Are you getting that much sleep every night? Lack of sleep has short-term consequences, such as poor judgment, increased risk of accidents, bad moods and less ability to retain information. Poor sleep over the long term has been linked to an increased risk of obesity, Type 2 diabetes and heart disease. So, turn off the TV, power down your devices and get the rest your body needs.

150 minutes.

That’s the recommendation for how much physical activity (equivalent to 2-1/2 hours) you should get each week, preferably spread through the week in increments of at least 10 minutes. This level of activity helps combat heart disease, stroke, Type 2 diabetes, obesity, dementia and cancer.

100 mg/dl.

Your doctor can test your fasting plasma glucose level to check for Type 2 diabetes (a normal reading is less than 100 mg/dl). Often called a “lifestyle” disease, Type 2 diabetes is largely preventable by eating well and getting enough exercise.

If you have diabetes, lifestyle changes can actually help you reverse the diagnosis — but first you need to know your number. A diagnosis of pre-diabetes is 100 to 125 mg/dl, and a diagnosis of diabetes is 126 mg/dl or higher.

120/80 mm Hg.

High blood pressure is known as the silent killer because it often has no obvious symptoms. Left untreated, high blood pressure is a risk factor for having a heart attack or a stroke. That’s why you need to get your blood pressure checked and knowwhether you are at risk. Normal blood pressure is 120/80 mm Hg (millimetres of mercury) or less. Elevated blood pressure is 121 to 129 over 80.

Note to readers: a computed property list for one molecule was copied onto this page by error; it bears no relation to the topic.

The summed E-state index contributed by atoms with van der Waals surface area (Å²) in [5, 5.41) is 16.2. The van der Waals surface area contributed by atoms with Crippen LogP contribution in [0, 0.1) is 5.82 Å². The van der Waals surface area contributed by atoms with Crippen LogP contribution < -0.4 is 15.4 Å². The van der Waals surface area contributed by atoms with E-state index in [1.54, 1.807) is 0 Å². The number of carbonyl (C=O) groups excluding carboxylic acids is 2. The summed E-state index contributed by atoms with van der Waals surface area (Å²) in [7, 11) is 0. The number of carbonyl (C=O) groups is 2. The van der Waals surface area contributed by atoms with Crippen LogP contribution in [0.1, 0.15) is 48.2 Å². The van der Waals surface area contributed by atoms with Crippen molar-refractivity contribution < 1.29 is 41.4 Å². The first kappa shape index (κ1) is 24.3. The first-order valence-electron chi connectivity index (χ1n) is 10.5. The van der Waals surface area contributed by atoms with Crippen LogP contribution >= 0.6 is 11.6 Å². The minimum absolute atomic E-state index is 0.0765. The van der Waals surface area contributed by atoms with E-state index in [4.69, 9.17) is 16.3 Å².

High blood pressure is 130 to 139 over 80 to 89.

The numbers that don’t matter very much:

Size 8:

Too many people have a diet goal to be a specific size, but the numbers on clothes are inconsistent and arbitrary. A size 4 at one store may fit like a size 8 at a different store, which makes shopping frustrating — and makes your pant or shirt size a poor measure of your health. If you don’t like the number on your pants, cut the label out. Focus on how you feel, not the number on the clothing tag.

50 years old. Or 86. Or 31, 75 or 27.

Age is just a number. You are never too young to need to take care of yourself, or too old to start an exercise program or change what you eat. A healthy lifestyle is important at every age.

1,800 calories.

Or whatever number you choose. You don’t need to count every calorie you eat — it’s tedious, often flawed and it doesn’t help you choose nutrient-dense foods. If you had the choice between 100 calories of broccoli or fries, you’d probably choose the fries, right? But that wouldn’t provide much nourishment and oversimplifies eating into one silly number.